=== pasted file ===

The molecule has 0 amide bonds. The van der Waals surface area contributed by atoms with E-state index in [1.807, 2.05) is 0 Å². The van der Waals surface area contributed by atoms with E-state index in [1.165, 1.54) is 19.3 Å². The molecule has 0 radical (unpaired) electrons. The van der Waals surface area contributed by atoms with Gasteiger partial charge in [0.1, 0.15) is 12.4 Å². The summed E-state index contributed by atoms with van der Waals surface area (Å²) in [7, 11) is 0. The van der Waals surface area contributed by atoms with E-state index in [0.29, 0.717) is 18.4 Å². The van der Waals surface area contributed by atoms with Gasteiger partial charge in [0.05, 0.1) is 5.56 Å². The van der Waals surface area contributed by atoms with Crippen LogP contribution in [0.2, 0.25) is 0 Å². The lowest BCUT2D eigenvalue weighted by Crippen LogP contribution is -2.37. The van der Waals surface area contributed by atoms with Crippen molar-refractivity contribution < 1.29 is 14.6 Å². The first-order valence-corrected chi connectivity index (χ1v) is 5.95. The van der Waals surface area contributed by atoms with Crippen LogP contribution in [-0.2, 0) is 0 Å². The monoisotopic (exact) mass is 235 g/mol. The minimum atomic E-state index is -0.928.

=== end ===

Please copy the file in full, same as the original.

The molecule has 0 amide bonds. The van der Waals surface area contributed by atoms with E-state index in [1.807, 2.05) is 0 Å². The van der Waals surface area contributed by atoms with E-state index in [1.165, 1.54) is 19.3 Å². The molecule has 0 radical (unpaired) electrons. The van der Waals surface area contributed by atoms with Gasteiger partial charge in [0.1, 0.15) is 12.4 Å². The summed E-state index contributed by atoms with van der Waals surface area (Å²) in [7, 11) is 0. The van der Waals surface area contributed by atoms with E-state index in [0.29, 0.717) is 18.4 Å². The van der Waals surface area contributed by atoms with Gasteiger partial charge in [0.05, 0.1) is 5.56 Å². The van der Waals surface area contributed by atoms with Crippen LogP contribution in [0.2, 0.25) is 0 Å². The lowest BCUT2D eigenvalue weighted by Crippen LogP contribution is -2.37. The van der Waals surface area contributed by atoms with Crippen molar-refractivity contribution < 1.29 is 14.6 Å². The first-order valence-corrected chi connectivity index (χ1v) is 5.95. The van der Waals surface area contributed by atoms with Crippen LogP contribution in [-0.2, 0) is 0 Å². The monoisotopic (exact) mass is 235 g/mol. The minimum atomic E-state index is -0.928.